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Unintentional non-adherence: can a spoon full of resilience help the medicine go down?
  1. Dominic Furniss1,
  2. Nick Barber2,
  3. Imogen Lyons2,
  4. Lina Eliasson3,4,
  5. Ann Blandford1
  1. 1UCL Interaction Centre (UCLIC), University College London, London, UK
  2. 2Department of Practice and Policy, Centre for Medication Safety and Service Quality, UCL School of Pharmacy, London, UK
  3. 3Faculty of Medicine, Centre for Haematology (Honorary Research Associate), Imperial College London, London, UK
  4. 4Atlantis Healthcare (Clinical Strategist), London, UK
  1. Correspondence to Dr Dominic Furniss, UCL Interaction Centre (UCLIC), University College London, MPEB 8th Floor, Gower Street, London, WC1E 6BT, UK; d.furniss{at}ucl.ac.uk

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INTRODUCTION

Non-adherence to medication is a ‘worldwide problem of striking magnitude’.1 It has consequences for the health of patients and is a great concern for healthcare providers in terms of patient outcomes and healthcare costs. Theoretical research has mainly focused on intentional non-adherence: for example, when people choose not to take their medication. However, unintentional non-adherence also accounts for a significant proportion of the problem: when people mean to take their medication in the right way but do not. This area is under-researched. In this paper, we bring a new perspective to this problem by exploring what contribution ‘resilience’ could make to it. Resilience engineering focuses on a system's ability to maintain performance, avoid error, compensate for poor circumstances and cope with disturbances. So, rather than focus on how things go wrong, we propose to exploit and enhance how things go right.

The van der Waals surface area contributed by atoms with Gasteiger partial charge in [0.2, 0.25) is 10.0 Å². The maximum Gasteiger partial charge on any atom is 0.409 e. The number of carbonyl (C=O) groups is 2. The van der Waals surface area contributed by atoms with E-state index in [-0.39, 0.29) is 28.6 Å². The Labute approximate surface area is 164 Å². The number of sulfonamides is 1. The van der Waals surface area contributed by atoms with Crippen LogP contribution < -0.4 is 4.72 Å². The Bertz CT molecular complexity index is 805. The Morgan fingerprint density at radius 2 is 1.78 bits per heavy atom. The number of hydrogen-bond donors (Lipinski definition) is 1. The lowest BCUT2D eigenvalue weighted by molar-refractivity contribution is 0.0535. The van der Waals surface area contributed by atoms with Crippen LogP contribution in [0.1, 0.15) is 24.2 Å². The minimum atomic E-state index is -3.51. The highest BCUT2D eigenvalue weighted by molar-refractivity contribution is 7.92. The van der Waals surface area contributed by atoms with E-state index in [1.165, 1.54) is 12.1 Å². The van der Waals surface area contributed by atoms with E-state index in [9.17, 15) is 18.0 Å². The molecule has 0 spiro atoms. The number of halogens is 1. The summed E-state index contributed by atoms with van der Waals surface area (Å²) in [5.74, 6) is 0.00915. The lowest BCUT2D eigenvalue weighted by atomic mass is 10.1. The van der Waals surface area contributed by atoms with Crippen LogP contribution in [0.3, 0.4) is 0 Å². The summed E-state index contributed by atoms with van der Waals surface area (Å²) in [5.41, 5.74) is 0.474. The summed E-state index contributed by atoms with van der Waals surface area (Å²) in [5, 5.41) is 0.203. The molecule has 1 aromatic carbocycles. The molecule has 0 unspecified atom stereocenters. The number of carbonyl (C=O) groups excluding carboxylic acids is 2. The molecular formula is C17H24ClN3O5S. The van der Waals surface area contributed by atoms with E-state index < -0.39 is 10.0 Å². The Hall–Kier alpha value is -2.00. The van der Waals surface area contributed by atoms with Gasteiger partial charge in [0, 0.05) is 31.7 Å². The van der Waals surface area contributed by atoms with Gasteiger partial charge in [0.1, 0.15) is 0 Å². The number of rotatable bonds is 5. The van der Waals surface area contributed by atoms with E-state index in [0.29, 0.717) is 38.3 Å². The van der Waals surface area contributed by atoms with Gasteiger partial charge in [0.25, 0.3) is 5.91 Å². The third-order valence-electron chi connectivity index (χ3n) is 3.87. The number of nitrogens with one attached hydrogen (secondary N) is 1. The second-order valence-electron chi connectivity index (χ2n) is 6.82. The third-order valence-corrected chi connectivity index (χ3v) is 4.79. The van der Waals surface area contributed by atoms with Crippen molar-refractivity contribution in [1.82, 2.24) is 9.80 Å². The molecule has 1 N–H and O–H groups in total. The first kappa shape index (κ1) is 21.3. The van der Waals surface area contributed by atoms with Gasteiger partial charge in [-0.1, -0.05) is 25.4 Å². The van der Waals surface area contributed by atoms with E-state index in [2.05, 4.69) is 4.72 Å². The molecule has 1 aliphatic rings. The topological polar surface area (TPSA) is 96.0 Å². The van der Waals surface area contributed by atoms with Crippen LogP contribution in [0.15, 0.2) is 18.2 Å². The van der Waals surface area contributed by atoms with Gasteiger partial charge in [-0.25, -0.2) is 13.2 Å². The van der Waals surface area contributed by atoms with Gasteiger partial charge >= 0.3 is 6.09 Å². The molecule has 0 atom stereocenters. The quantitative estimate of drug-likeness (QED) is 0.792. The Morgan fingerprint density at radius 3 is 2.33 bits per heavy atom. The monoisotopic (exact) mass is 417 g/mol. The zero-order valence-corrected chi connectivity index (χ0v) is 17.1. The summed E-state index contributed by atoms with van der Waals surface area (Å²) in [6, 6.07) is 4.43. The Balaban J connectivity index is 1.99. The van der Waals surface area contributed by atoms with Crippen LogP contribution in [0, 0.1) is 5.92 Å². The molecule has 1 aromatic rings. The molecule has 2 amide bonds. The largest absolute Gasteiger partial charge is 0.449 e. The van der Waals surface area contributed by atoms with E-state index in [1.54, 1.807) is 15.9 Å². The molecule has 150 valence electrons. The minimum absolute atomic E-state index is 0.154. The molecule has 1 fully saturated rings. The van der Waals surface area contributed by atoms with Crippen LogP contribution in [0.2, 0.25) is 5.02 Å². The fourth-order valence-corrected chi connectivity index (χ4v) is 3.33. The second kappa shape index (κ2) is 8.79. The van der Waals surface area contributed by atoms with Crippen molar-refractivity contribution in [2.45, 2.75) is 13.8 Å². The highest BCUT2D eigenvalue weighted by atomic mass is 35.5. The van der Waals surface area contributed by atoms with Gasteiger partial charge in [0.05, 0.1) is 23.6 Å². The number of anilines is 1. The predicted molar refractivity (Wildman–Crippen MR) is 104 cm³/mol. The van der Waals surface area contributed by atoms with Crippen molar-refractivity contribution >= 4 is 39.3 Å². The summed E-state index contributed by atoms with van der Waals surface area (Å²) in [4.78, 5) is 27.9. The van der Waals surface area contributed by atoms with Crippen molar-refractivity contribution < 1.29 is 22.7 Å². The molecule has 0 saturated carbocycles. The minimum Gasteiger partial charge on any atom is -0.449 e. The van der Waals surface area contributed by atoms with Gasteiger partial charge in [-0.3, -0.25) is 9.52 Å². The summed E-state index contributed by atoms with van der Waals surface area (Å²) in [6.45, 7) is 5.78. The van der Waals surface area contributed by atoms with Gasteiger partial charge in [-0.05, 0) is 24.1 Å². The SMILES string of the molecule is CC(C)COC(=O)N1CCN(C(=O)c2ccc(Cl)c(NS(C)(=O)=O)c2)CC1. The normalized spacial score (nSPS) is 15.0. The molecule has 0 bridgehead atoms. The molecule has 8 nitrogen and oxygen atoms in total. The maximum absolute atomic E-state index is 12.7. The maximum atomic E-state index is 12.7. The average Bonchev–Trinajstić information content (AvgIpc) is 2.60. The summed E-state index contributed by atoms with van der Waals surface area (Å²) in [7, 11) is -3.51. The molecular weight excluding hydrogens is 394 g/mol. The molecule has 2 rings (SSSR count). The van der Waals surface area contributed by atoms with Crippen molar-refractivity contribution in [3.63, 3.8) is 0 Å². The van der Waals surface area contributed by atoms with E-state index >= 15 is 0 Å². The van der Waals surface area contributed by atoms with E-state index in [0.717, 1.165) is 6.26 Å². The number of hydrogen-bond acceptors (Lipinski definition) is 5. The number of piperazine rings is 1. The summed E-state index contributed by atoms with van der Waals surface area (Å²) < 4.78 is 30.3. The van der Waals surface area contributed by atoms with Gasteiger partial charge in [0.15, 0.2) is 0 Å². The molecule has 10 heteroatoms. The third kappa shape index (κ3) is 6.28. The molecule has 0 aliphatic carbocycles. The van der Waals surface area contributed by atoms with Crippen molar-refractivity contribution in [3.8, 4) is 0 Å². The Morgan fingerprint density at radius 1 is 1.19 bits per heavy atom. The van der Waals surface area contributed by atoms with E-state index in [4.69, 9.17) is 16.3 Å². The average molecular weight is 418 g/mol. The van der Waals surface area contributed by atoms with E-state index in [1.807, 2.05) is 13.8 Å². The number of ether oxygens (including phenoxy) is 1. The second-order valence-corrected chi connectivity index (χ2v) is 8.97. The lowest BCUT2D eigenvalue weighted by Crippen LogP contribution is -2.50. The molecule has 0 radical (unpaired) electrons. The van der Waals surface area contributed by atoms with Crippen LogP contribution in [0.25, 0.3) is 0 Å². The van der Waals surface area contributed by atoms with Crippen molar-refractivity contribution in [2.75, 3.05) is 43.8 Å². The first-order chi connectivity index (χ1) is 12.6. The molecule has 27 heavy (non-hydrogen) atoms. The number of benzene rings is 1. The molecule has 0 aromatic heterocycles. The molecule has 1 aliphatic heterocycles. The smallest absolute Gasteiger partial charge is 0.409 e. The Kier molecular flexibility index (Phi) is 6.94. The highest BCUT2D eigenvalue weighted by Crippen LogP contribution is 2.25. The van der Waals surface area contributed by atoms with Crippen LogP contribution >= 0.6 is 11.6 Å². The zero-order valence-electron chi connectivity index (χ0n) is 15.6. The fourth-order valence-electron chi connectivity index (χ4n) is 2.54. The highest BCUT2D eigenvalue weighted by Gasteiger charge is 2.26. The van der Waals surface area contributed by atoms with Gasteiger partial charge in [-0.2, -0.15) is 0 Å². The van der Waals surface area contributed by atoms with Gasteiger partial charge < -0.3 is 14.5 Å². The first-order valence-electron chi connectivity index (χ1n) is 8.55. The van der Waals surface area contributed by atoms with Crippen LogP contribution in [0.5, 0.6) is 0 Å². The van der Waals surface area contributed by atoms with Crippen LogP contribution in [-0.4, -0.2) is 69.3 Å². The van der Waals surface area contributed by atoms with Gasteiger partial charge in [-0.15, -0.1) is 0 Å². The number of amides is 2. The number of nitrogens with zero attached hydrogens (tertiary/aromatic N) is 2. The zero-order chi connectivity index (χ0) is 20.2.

Non-adherence